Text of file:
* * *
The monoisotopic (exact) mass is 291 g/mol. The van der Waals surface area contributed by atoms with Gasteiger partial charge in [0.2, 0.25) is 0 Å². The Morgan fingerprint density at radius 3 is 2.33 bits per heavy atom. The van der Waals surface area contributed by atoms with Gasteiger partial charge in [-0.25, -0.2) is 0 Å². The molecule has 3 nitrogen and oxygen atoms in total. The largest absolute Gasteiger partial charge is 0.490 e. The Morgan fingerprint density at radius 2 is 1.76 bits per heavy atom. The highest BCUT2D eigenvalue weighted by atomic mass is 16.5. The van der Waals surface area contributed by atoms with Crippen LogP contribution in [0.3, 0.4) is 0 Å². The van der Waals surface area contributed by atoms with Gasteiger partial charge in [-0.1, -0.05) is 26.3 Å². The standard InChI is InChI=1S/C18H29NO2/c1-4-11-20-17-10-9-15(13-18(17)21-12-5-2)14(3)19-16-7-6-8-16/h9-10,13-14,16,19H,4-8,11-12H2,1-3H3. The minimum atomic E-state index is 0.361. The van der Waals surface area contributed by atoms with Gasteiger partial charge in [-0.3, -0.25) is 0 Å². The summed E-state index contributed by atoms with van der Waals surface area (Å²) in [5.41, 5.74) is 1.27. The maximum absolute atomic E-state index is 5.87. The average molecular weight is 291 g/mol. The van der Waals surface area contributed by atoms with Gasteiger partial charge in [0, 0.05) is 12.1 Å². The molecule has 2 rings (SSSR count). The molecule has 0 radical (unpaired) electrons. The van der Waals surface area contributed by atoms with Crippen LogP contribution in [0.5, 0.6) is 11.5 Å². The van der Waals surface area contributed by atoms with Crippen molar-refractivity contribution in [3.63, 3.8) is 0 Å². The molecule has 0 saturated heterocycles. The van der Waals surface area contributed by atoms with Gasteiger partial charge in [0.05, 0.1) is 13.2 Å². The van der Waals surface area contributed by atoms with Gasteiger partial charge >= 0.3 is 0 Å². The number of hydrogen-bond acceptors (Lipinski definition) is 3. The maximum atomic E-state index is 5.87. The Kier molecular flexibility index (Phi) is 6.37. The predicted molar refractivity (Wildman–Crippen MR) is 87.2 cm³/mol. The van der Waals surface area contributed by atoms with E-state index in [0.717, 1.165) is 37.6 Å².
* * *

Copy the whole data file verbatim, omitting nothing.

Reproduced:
The monoisotopic (exact) mass is 291 g/mol. The van der Waals surface area contributed by atoms with Gasteiger partial charge in [0.2, 0.25) is 0 Å². The Morgan fingerprint density at radius 3 is 2.33 bits per heavy atom. The van der Waals surface area contributed by atoms with Gasteiger partial charge in [-0.25, -0.2) is 0 Å². The molecule has 3 nitrogen and oxygen atoms in total. The largest absolute Gasteiger partial charge is 0.490 e. The Morgan fingerprint density at radius 2 is 1.76 bits per heavy atom. The highest BCUT2D eigenvalue weighted by atomic mass is 16.5. The van der Waals surface area contributed by atoms with Crippen LogP contribution in [0.3, 0.4) is 0 Å². The van der Waals surface area contributed by atoms with Gasteiger partial charge in [-0.1, -0.05) is 26.3 Å². The standard InChI is InChI=1S/C18H29NO2/c1-4-11-20-17-10-9-15(13-18(17)21-12-5-2)14(3)19-16-7-6-8-16/h9-10,13-14,16,19H,4-8,11-12H2,1-3H3. The minimum atomic E-state index is 0.361. The van der Waals surface area contributed by atoms with Gasteiger partial charge in [-0.3, -0.25) is 0 Å². The summed E-state index contributed by atoms with van der Waals surface area (Å²) in [5.41, 5.74) is 1.27. The maximum absolute atomic E-state index is 5.87. The average molecular weight is 291 g/mol. The van der Waals surface area contributed by atoms with Gasteiger partial charge in [0, 0.05) is 12.1 Å². The molecule has 2 rings (SSSR count). The molecule has 0 radical (unpaired) electrons. The van der Waals surface area contributed by atoms with Crippen LogP contribution in [0.5, 0.6) is 11.5 Å². The van der Waals surface area contributed by atoms with Crippen molar-refractivity contribution in [3.63, 3.8) is 0 Å². The molecule has 0 saturated heterocycles. The van der Waals surface area contributed by atoms with Gasteiger partial charge in [0.05, 0.1) is 13.2 Å². The van der Waals surface area contributed by atoms with Gasteiger partial charge >= 0.3 is 0 Å². The number of hydrogen-bond acceptors (Lipinski definition) is 3. The maximum atomic E-state index is 5.87. The Kier molecular flexibility index (Phi) is 6.37. The predicted molar refractivity (Wildman–Crippen MR) is 87.2 cm³/mol. The van der Waals surface area contributed by atoms with E-state index in [0.717, 1.165) is 37.6 Å².